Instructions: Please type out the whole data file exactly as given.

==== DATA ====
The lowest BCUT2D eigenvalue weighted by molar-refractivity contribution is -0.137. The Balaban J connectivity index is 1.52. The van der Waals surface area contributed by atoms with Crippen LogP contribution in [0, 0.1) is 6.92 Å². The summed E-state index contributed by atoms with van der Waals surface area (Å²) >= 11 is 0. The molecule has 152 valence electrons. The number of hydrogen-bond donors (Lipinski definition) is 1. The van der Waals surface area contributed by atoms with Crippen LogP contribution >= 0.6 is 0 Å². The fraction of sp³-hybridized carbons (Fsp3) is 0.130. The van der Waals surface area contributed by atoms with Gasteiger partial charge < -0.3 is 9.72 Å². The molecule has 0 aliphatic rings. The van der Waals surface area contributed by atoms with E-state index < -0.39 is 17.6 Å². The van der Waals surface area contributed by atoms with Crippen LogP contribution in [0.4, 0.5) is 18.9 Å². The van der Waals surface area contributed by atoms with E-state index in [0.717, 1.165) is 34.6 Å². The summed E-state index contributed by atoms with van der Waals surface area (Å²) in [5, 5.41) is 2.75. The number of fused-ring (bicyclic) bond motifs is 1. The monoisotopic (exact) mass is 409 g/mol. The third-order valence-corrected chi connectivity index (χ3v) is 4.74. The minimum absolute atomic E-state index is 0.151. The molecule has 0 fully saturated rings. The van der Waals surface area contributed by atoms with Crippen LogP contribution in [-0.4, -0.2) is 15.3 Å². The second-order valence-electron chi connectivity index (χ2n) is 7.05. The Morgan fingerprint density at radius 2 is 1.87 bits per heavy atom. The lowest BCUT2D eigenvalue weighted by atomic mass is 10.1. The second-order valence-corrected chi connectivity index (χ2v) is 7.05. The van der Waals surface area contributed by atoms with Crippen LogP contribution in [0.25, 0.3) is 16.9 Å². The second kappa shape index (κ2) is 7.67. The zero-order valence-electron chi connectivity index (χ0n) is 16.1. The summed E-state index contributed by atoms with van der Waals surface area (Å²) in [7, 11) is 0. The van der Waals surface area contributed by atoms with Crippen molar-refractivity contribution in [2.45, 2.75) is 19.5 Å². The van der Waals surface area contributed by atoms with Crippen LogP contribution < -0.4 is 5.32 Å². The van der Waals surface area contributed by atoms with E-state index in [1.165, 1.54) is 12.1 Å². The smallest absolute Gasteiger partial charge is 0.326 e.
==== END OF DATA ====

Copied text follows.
The lowest BCUT2D eigenvalue weighted by molar-refractivity contribution is -0.137. The Balaban J connectivity index is 1.52. The van der Waals surface area contributed by atoms with Crippen LogP contribution in [0, 0.1) is 6.92 Å². The summed E-state index contributed by atoms with van der Waals surface area (Å²) >= 11 is 0. The molecule has 152 valence electrons. The number of hydrogen-bond donors (Lipinski definition) is 1. The van der Waals surface area contributed by atoms with Crippen LogP contribution >= 0.6 is 0 Å². The fraction of sp³-hybridized carbons (Fsp3) is 0.130. The van der Waals surface area contributed by atoms with Gasteiger partial charge < -0.3 is 9.72 Å². The molecule has 0 aliphatic rings. The van der Waals surface area contributed by atoms with E-state index < -0.39 is 17.6 Å². The van der Waals surface area contributed by atoms with Crippen LogP contribution in [0.4, 0.5) is 18.9 Å². The van der Waals surface area contributed by atoms with E-state index in [0.717, 1.165) is 34.6 Å². The summed E-state index contributed by atoms with van der Waals surface area (Å²) in [5, 5.41) is 2.75. The number of fused-ring (bicyclic) bond motifs is 1. The monoisotopic (exact) mass is 409 g/mol. The third-order valence-corrected chi connectivity index (χ3v) is 4.74. The minimum absolute atomic E-state index is 0.151. The molecule has 0 fully saturated rings. The van der Waals surface area contributed by atoms with Crippen LogP contribution in [-0.4, -0.2) is 15.3 Å². The second-order valence-electron chi connectivity index (χ2n) is 7.05. The Morgan fingerprint density at radius 2 is 1.87 bits per heavy atom. The lowest BCUT2D eigenvalue weighted by atomic mass is 10.1. The second-order valence-corrected chi connectivity index (χ2v) is 7.05. The van der Waals surface area contributed by atoms with Crippen LogP contribution in [0.25, 0.3) is 16.9 Å². The second kappa shape index (κ2) is 7.67. The zero-order valence-electron chi connectivity index (χ0n) is 16.1. The summed E-state index contributed by atoms with van der Waals surface area (Å²) in [7, 11) is 0. The van der Waals surface area contributed by atoms with Crippen molar-refractivity contribution in [2.45, 2.75) is 19.5 Å². The van der Waals surface area contributed by atoms with Crippen LogP contribution < -0.4 is 5.32 Å². The van der Waals surface area contributed by atoms with E-state index in [1.165, 1.54) is 12.1 Å². The smallest absolute Gasteiger partial charge is 0.326 e.